New Scientific Analysis STILL Points to Van Gogh

Recent scientific analysis carried out on eight samples extracted from the edge of the painting continues to point to the hand of Vincent van Gogh.

XRF (elements present) and XRD (compounds present) show significant traces of ZnO, CaCO3, and BaSO4. ZnO, or zinc white, was used as the ground paint for the entire canvas (which was also determined by PLM). Evidence of Pb₃(OH)₂(CO₃)₂ Lead White also exists; in fact, the resulting analysis carried out here reveals major similarities.

Patch of Grass, painted by Vincent in early summer 1887, is a recycled canvas of Head of a woman with a cap from his Nuenen period. Researchers undertook extensive analysis of the underlying composition and discovered several elements using a portable XRF unit, which confirmed the presence of Sb, Hg, and Pb, along with carbon, iron, and manganese. 

Brushstroke comparison and measurement continue AS-THE-SAME with this painting, and as Van Gogh: Raking light, UV, IR, X-ray, elements, and compounds present, pigments, signature, canvas weave—all the same as Van Gogh. Yet the VGM continues to deny the expansion of Vincent’s oeuvre while devoting it’s time to artists OTHER than their namesake.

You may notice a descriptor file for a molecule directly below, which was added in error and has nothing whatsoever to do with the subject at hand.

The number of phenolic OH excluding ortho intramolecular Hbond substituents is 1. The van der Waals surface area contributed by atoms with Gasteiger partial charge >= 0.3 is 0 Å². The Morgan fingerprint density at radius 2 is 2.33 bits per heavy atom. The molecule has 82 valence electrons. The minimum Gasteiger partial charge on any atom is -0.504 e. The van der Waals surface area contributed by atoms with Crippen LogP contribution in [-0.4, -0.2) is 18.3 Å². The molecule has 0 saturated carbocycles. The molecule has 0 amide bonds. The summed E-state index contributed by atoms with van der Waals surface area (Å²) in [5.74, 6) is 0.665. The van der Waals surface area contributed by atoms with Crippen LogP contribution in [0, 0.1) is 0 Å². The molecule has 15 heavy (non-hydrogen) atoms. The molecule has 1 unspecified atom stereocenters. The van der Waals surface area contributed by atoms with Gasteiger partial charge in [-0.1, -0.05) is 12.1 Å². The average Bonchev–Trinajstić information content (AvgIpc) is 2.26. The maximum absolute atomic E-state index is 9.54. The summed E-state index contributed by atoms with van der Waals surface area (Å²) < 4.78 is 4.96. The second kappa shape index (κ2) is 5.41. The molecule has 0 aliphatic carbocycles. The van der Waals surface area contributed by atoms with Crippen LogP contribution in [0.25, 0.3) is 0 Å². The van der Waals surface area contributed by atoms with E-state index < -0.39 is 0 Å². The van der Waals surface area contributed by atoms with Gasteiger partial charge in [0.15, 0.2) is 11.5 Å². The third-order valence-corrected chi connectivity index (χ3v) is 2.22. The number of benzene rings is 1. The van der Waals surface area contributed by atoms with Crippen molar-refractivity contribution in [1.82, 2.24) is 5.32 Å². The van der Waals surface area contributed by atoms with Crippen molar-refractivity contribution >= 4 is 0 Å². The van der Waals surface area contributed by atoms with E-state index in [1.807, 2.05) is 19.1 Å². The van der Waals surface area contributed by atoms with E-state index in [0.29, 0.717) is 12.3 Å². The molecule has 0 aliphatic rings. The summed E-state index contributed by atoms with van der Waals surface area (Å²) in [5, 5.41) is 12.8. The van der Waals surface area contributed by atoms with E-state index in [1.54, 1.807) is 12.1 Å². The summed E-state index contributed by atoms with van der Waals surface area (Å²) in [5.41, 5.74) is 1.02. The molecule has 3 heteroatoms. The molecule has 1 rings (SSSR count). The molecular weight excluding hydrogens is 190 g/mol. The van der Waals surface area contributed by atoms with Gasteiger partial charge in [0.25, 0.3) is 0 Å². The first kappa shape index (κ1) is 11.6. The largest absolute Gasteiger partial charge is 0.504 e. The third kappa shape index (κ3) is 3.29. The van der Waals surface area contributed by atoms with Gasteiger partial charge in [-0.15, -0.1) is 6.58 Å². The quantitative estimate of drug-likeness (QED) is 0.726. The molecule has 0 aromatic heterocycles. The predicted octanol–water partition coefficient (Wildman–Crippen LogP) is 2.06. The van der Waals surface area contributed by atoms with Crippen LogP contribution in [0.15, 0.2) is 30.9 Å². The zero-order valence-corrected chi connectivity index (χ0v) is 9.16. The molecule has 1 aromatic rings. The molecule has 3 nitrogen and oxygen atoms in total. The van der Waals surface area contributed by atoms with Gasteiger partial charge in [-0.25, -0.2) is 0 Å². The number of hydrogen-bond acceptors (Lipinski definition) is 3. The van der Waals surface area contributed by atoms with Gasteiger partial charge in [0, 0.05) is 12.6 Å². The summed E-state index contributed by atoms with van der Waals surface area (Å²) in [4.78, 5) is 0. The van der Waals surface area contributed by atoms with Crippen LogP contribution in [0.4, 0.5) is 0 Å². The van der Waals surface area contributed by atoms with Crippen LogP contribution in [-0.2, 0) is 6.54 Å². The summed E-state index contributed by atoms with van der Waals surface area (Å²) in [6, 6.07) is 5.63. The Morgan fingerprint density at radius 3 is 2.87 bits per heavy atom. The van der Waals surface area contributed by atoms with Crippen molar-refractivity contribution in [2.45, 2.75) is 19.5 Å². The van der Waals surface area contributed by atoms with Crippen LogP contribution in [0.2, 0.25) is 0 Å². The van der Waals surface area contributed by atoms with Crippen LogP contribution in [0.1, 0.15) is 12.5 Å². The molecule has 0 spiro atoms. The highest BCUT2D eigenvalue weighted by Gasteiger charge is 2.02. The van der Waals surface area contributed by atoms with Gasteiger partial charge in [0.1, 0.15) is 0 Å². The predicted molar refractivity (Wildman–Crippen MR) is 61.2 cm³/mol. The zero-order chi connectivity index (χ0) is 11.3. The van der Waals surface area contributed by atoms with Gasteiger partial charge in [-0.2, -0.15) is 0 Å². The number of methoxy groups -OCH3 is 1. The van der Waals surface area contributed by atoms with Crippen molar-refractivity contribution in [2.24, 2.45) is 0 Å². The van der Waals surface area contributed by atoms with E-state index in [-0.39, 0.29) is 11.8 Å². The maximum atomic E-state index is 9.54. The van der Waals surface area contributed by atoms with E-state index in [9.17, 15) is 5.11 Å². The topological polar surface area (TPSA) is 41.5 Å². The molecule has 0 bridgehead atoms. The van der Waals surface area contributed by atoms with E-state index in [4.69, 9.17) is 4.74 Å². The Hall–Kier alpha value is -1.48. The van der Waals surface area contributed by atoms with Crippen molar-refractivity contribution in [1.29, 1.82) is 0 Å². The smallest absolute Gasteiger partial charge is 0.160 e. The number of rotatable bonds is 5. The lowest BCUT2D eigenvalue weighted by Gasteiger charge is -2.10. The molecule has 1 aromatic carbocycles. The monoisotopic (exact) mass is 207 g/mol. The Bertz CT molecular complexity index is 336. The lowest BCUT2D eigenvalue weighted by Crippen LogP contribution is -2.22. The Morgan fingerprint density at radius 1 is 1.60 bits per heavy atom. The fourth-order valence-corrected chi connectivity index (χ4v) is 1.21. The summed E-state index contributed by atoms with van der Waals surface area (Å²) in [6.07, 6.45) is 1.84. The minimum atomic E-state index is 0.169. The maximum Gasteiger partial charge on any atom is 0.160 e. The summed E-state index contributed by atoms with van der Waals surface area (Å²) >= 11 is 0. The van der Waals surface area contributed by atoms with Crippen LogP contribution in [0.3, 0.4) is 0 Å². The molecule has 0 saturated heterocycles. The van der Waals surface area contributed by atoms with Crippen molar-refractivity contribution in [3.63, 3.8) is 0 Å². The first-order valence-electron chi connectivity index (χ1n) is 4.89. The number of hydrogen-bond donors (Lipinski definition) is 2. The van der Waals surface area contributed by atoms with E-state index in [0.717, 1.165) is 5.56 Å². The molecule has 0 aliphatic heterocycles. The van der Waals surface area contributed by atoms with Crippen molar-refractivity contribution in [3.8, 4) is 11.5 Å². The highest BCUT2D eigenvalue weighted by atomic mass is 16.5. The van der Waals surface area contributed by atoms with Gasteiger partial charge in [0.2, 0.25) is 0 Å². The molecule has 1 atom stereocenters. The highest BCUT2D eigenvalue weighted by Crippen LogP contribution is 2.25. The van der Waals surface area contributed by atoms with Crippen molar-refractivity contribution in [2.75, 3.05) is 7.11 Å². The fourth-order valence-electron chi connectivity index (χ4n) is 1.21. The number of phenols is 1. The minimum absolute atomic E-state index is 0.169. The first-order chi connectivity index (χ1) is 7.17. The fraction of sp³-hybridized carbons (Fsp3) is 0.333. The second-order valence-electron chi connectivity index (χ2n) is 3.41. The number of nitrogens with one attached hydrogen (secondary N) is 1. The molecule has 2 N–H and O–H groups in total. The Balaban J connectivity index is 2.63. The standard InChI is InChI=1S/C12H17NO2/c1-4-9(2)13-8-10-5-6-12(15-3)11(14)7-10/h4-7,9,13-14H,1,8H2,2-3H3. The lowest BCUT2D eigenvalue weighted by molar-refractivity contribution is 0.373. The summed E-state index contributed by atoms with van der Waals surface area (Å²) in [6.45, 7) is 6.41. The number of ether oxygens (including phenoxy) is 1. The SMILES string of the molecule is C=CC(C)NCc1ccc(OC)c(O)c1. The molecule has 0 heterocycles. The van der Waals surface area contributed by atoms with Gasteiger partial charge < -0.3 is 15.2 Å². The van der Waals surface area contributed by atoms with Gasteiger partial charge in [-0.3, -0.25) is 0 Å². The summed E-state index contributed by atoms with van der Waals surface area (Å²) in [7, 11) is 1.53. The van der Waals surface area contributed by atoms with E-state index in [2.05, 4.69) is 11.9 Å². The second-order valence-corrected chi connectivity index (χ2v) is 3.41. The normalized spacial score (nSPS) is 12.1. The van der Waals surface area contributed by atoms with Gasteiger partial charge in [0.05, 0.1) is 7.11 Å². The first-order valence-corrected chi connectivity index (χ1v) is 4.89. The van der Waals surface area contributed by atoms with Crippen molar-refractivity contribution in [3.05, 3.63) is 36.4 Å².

In Paris, Vincent had spent many days painting with his friend Arnold Koning. Vincent, being a mentor to the young Koning, would advise him, just as he had Anton Kerssemakers in Eindhoven. Vincent and his young friend often painted the same scenes around Montmartre: the Jardin du Luxembourg and, The Blute-fin Mill in Montmartre, to name a couple; they even shared Theo’s apartment with him for a time. When Vincent left for Arles in February 1888, Koning moved in with Theo permanently, at least until he left Paris altogether in late May. 

This painting definitely has Arnold Koning-like qualities, yet it is signed ‘Vincent’ TWICE. © 2023. All Rights Reserved with Regards to this Painting.
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